By TBY | Iran | Nov 30, 2017
As a result of international isolation, the tech start-up scene in Iran is incredibly vibrant, and a new ICT Minister paired with increased capital could push innovation even further.
In August 2017, the Iranian Parliament approved the appointment of Mohammad-Javad Azari Jahromi as the new Minister of Information and Communications Technology. At the remarkably young age of 36, he became the first Iranian minister born after the Islamic Revolution. And with his youth comes a forward-thinking mindset that might provide a great stimulus to the ICT sector and Iran’s start-up scene in particular.
According to Techrasa, Iran’s media source for all things at the crossroads between ICT and entrepreneurship, Minister Jahromi pioneered internet and information accessibility in his role as Deputy ICT Minister in a government that has historically tried to regulate cyberspace through censorship and filtering. One of his priorities as minister will be to support the development of start-ups, within and beyond the tech space. The young minister’s vision emphasizes the important role that start-ups should play in shaping the main structures of Iran’s economy.
The ingredients for a vibrant start-up community seem to be there. Most importantly, Iran’s demographics are favorable to tech entrepreneurs. Youngsters that are typically early adopters of tech innovation are widely present. With a median age of 31.1 years, Iran’s population is significantly younger than the US, with an average age of 37.9 years, and the EU, with 42.7 years.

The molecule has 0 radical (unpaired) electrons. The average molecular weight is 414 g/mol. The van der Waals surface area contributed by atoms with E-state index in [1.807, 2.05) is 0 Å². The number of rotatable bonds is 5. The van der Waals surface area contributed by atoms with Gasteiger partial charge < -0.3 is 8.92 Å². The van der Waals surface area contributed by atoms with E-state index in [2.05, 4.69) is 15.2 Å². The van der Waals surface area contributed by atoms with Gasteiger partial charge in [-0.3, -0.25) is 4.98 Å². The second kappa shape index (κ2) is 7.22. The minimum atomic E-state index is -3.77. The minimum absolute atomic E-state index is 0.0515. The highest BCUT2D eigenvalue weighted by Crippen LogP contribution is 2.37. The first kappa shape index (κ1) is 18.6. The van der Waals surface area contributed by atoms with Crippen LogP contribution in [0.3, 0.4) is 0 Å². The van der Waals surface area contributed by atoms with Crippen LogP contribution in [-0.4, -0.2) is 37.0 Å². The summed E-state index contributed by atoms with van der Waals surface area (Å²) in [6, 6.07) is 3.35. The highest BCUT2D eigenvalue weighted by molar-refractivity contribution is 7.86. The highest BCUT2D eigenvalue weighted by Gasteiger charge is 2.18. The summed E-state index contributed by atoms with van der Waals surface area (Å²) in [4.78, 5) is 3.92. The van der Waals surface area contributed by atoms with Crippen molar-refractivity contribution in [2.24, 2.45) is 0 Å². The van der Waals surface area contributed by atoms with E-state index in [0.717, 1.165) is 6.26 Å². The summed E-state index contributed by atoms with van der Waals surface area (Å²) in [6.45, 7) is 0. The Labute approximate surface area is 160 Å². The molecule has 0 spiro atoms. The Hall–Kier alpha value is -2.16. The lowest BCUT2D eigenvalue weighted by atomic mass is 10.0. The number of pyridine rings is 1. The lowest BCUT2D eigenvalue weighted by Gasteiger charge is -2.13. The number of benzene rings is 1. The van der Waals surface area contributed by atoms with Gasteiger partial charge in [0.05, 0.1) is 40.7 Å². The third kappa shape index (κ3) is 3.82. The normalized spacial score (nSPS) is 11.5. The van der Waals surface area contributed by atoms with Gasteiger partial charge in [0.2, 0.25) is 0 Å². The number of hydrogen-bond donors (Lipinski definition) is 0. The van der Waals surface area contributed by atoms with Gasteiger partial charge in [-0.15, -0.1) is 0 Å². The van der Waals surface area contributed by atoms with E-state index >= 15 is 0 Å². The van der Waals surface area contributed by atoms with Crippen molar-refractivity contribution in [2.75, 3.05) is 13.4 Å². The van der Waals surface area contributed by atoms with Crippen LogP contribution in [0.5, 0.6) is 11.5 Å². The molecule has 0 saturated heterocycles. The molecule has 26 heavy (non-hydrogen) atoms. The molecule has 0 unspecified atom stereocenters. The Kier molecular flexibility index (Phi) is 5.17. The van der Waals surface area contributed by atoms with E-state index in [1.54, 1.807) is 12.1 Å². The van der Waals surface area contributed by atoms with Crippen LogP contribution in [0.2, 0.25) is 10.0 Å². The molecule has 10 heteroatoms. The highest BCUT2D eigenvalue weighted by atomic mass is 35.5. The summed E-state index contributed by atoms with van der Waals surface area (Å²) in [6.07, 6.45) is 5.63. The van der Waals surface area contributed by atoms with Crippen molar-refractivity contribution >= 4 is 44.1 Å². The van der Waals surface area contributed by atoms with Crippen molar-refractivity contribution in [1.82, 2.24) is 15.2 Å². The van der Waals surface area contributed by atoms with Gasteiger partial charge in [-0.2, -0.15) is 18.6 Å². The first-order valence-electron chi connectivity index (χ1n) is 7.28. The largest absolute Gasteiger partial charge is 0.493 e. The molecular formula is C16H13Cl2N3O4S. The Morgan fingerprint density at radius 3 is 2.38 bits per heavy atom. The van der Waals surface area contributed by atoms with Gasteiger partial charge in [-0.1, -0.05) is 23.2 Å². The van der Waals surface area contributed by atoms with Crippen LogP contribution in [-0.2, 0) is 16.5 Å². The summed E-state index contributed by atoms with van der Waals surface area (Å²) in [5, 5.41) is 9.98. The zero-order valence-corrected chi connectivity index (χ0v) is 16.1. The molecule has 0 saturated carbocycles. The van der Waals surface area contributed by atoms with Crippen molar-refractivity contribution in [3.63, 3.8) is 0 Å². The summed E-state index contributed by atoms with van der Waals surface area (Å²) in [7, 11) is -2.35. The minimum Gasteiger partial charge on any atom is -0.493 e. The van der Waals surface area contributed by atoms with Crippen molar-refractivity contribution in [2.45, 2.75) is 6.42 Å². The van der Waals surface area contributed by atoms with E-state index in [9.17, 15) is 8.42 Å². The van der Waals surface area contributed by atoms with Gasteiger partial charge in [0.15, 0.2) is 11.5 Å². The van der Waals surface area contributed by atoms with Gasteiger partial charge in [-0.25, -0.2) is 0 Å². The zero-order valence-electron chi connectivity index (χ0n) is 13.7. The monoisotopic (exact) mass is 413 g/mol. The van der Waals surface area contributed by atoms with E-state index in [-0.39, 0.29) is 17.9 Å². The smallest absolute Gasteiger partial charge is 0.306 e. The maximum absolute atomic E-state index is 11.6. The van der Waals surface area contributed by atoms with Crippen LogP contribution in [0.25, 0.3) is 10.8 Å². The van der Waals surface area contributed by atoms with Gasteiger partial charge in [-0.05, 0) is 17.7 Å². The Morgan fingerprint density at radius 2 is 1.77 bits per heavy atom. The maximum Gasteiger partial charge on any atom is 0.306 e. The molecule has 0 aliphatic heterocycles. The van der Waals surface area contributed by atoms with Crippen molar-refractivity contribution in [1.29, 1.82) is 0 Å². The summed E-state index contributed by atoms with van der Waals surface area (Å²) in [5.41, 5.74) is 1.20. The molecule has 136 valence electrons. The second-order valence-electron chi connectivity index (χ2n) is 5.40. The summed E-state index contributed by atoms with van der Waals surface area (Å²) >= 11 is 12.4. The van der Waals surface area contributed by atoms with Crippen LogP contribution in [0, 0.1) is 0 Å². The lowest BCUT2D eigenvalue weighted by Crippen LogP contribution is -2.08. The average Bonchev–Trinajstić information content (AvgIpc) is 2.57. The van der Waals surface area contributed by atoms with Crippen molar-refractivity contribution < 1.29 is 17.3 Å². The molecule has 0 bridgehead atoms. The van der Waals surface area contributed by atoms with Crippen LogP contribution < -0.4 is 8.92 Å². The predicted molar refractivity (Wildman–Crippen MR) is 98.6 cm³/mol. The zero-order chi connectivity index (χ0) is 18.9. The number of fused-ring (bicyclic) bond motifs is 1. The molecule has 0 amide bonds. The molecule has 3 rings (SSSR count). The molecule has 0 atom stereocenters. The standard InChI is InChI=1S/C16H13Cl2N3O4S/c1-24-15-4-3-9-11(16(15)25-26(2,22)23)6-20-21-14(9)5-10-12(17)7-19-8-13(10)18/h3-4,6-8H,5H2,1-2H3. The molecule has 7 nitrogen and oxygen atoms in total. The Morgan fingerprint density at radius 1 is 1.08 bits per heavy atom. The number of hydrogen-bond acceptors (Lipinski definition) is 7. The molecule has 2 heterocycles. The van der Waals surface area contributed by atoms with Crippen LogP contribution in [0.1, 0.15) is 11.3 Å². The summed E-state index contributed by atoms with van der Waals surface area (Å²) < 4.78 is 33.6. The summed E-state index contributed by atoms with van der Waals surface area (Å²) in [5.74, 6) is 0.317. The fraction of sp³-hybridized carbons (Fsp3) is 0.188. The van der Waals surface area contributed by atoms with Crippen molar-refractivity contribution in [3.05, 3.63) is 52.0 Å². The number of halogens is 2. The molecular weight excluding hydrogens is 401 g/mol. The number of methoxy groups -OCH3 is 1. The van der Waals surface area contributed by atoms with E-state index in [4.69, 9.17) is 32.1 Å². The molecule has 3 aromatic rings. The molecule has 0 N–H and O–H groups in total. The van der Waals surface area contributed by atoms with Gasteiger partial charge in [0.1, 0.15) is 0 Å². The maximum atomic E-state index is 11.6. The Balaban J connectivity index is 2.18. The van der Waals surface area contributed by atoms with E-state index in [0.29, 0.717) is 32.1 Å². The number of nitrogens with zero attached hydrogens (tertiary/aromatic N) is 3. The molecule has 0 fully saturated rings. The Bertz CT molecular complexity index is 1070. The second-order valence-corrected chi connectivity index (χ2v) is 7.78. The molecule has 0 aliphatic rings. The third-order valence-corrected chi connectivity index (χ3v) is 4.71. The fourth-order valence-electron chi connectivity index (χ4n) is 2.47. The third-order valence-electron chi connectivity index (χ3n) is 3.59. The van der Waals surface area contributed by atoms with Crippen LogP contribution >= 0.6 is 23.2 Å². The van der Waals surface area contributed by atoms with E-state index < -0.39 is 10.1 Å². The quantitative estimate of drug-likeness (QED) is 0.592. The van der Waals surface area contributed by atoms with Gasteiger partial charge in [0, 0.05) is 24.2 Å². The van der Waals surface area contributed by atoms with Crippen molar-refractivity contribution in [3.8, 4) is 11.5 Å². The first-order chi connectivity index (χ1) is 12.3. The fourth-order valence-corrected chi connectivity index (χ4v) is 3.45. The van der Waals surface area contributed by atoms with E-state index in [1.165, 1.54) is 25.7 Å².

In addition, Iran’s population is urbanized and highly educated. The brain drain that severely affected Iran for many years is as good as gone. Ten years ago Iran still topped the list of countries that saw their academic elite exit, a worrying trend that consecutive governments have been keen to reverse. Between 2000 and 2016, Iran’s net migration rate increased from -4.5 to -0.1 migrants per 1,000 people.
And finally, perhaps most importantly, Iran’s population is mobile and tech savvy. The mobile phone penetration rate of 97%, and the number of mobile phones in use per 100 citizens is among the highest in the world. These are all factors that fuel Iran’s potency to develop into a breeding ground for tech entrepreneurs.
Over the course of the last years, some start-ups have managed to become established names to millions of households. As a result of Iran’s isolation, global tech names have not been able to access the 80-million strong Iranian population. In this vacuum, domestic start-ups have been battling for the attention, and wallet, of the e-consumer. Focusing exclusively on the needs of the local market and without competition from cash-rich international “tech unicorns,” Iranian app-based taxi services and e-commerce companies have been free to capture market share. But they certainly are not merely temporary local alternatives, as they are determined to capitalize on their understanding of Iranian consumer preferences and their well-connectedness in the country.
Iran has an active community of start-ups, a dynamic ecosystem in which entrepreneurs support each other. In addition to 31 government-funded tech incubators, private sector incubators and accelerators will be the real drivers of technology innovation and start-ups. Sarava is the big name in Iranian venture capital, with a portfolio that includes Digikala, the most dominant venture in online retail with a 90% market share, and Cafe Bazaar, the largest Iranian android marketplace.
Yet, the lack of sufficient venture capital firms with enough know-how for scaling is an issue. After the initial seed funding, start-ups are forced to bootstrap, which may keep a lid on growth. With a new ICT minister keen on fostering a tech-friendly environment of entrepreneurship and supporting the role of SMEs in the economic fabric, an increase in venture capital could push innovation and ICT start-ups even further. Isolation may have proved beneficial in creating Iran’s tech start-ups, but connectivity to the global market will scale the country’s innovations.